[DaimLan] Oil Galley

You drill a pilot hole as far down in each oil galley V as you dare. Then
make it as big as you care to. I chose 3/8.

The oil now drains back to the pan in an hour or less. It comes up almost a
quart. Which begs the question, should I overfill the engine to have enough
oil in the pan or just run one quart low all the time. because the first
quart in the oil galley essentially stays there while the engine is running.
Although when it is hot it should run like water through the holes.

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Hi,

Does this mean the camshaft is starved of oil at start up?

Any idea how long it takes the oil pump to fill the ‘V’ ?

Roger.On Wednesday, August 6, 2003, at 04:46 pm, Payton Fireman wrote:

You drill a pilot hole as far down in each oil galley V as you dare.
Then
make it as big as you care to. I chose 3/8.

The oil now drains back to the pan in an hour or less. It comes up
almost a
quart. Which begs the question, should I overfill the engine to have
enough
oil in the pan or just run one quart low all the time. because the
first
quart in the oil galley essentially stays there while the engine is
running.
Although when it is hot it should run like water through the holes.

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In reply to a message from Payton Fireman sent Wed 6 Aug 2003:

Thanks for your explanation of what you have done. I have a
concern similar to that expressed by Roger, who wondered
about the cam now starting up relatively dry.

Your mention of 3/8’’ diameter holes surprises me a bit.
Seems to me the engine requirement is that when running, the
bottom of the cam is bathed in oil which is sitting in the
valley. Although you have now provided a drain arrangement
so that oil will drain when the engine stops, the drain
capability must be less than the supply capability to ensure
that the oil builds up quickly in the valley to the
predetermined level. The original drain arrangement was,
unless I am mistaken, a single hole at the rear which might
be as large as 3/8’’ (I haven’t measured it), but was
presumably sufficient to keep the excess oil drained when
the engine is running. You have now provided several 3/8’’
holes at a much lower level, and I would be concerned that
the oil never rises to the level of the cam, thus risking
some degree of lubrication of the cam surfaces.

Is there any other way in which the cam faces are
lubricated, thus obviating the need to keep the oil level
high? I am somewhat reassured by your comment that you have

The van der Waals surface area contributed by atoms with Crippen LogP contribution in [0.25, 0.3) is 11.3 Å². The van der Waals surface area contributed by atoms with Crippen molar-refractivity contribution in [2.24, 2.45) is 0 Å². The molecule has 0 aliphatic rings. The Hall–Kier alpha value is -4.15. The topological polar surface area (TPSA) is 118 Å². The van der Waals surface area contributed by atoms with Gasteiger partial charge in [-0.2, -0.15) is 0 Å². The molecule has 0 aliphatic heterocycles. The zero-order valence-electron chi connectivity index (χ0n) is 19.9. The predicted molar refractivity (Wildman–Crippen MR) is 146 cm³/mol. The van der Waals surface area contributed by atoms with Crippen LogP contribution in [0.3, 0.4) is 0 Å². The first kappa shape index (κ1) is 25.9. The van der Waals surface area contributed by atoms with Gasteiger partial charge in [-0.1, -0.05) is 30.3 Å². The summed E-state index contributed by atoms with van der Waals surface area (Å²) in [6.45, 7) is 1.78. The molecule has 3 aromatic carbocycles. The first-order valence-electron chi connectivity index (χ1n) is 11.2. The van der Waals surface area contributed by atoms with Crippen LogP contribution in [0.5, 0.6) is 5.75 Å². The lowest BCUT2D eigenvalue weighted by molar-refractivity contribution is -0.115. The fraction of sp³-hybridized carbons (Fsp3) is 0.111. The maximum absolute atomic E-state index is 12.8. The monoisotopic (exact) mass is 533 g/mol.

had 12,000 trouble-free miles, but would be more reassured
had you opened the cam up for inspection again and found no
problems with the faces.

Please don’t read this as a criticism of your technique…I
am merely thinking aloud as I follow this through, and would
appreciate any further comments you might have, particularly
on my logic.

John Slade–
John Slade
–Posted using Jag-lovers JagFORUM [forums.jag-lovers.org]–

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The camshaft runs in its own oil galley. It is the cupped canoe like oil
holder that is the structure for the cam bearings and webbing and runs down
the center of the block above the V’s.

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Hi,

Only the SP250 has this, the saloons do not.

Roger.On Thursday, August 7, 2003, at 05:38 pm, Payton Fireman wrote:

The camshaft runs in its own oil galley. It is the cupped canoe like
oil
holder that is the structure for the cam bearings and webbing and runs
down
the center of the block above the V’s.

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It should be pointed out that only the SP250 motor has the channel cast in
below the camshaft and this remains full of oil to keep the camshaft
lubricated at all times.
Saloon motors have this channel deleted and rely on the vee being full of
oil for lubrication. Therefore, drilling holes in a saloon motor would not
be advisable.
However, one can buy a cheap pump that is supposed to drain oil through the
dip stick tube. I wonder if one could insert it down the oil filler pipe
and extract the valley oil that way at oil change time?
Keith Humphreys

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